A burst pipe can wreak havoc on a house. Here are three things you should do if a pipe bursts open in your home.
Put on a pair of waterproof boots
If you own a pair of waterproof boots, you should put them on as soon as you discover the burst pipe. This is important, as the pipe that has broken could potentially contain wastewater.
If this wastewater comes into contact with your skin and you happen to have a scrape or a cut on your foot, the pathogens in the water could enter the wound and make you extremely ill. The bacteria that are typically found in wastewater can cause diseases such as gastroenteritis, leptospirosis and rotavirus.
Putting on waterproof footwear should help to minimise your risk of contracting these serious illnesses. If you don't own a pair of waterproof boots, consider wrapping some rubbish bags around your shoes and securing them into place with tape.
Minimise water damage
As soon as you have put on some protective footwear, you will need to take steps to minimise the amount of water damage the burst pipe does to your home.
There are a couple of ways to do this. Firstly, make your way to your house's main water supply switch and turn it off. This switch may be located on one of your home's exterior walls, in its utility room or in the basement.
It is important to do this as quickly as possible. As long as the supply is switched on, water will continue to emerge from the burst pipe and inflict damage on your property.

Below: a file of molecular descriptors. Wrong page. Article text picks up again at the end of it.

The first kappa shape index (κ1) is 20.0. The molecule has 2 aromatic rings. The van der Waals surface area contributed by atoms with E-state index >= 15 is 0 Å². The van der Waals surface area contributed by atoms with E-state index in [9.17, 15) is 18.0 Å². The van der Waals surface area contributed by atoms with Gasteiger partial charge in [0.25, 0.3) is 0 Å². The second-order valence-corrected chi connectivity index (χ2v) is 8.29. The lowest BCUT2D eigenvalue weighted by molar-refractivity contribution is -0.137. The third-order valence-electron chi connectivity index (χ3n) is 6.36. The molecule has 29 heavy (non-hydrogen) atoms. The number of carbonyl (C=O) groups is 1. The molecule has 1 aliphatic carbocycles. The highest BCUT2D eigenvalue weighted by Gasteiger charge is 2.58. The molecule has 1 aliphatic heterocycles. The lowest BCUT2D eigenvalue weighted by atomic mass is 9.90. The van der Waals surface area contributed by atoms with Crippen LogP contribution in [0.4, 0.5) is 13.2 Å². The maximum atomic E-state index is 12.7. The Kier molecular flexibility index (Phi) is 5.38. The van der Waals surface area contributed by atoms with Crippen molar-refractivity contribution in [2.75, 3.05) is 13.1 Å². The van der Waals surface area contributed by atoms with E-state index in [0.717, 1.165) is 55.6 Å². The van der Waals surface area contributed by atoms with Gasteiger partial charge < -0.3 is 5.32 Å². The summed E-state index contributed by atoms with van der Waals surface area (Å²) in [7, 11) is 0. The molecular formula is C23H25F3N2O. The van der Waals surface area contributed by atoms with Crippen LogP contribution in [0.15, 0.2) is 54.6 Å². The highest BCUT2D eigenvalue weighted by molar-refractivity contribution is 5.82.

Secondly, gather up as many towels, old bedsheets and other absorbent fabrics as you can and lay these on the floor around the broken pipe. This will soak up a lot of the water and thus reduce the amount that is absorbed into the carpeting or the walls.
Call an emergency plumber as soon as possible
It is crucial to call a local emergency plumber at companies like P1 Plumbing & Electrical and arrange for them to repair the broken pipe immediately.
Whilst the services of an emergency plumber are likely to cost more than those of a standard plumber, it is important not to postpone this repair work, as even a small, continuous drip emerging from the broken pipe could do serious harm to your home if you wait several days for a standard plumber to call around.
The dripping pipe could, for example, damage your home's timber framework (as the moisture could cause the timber to develop an erosive fungus known as wet rot) and lead to damp developing in the house's foundation.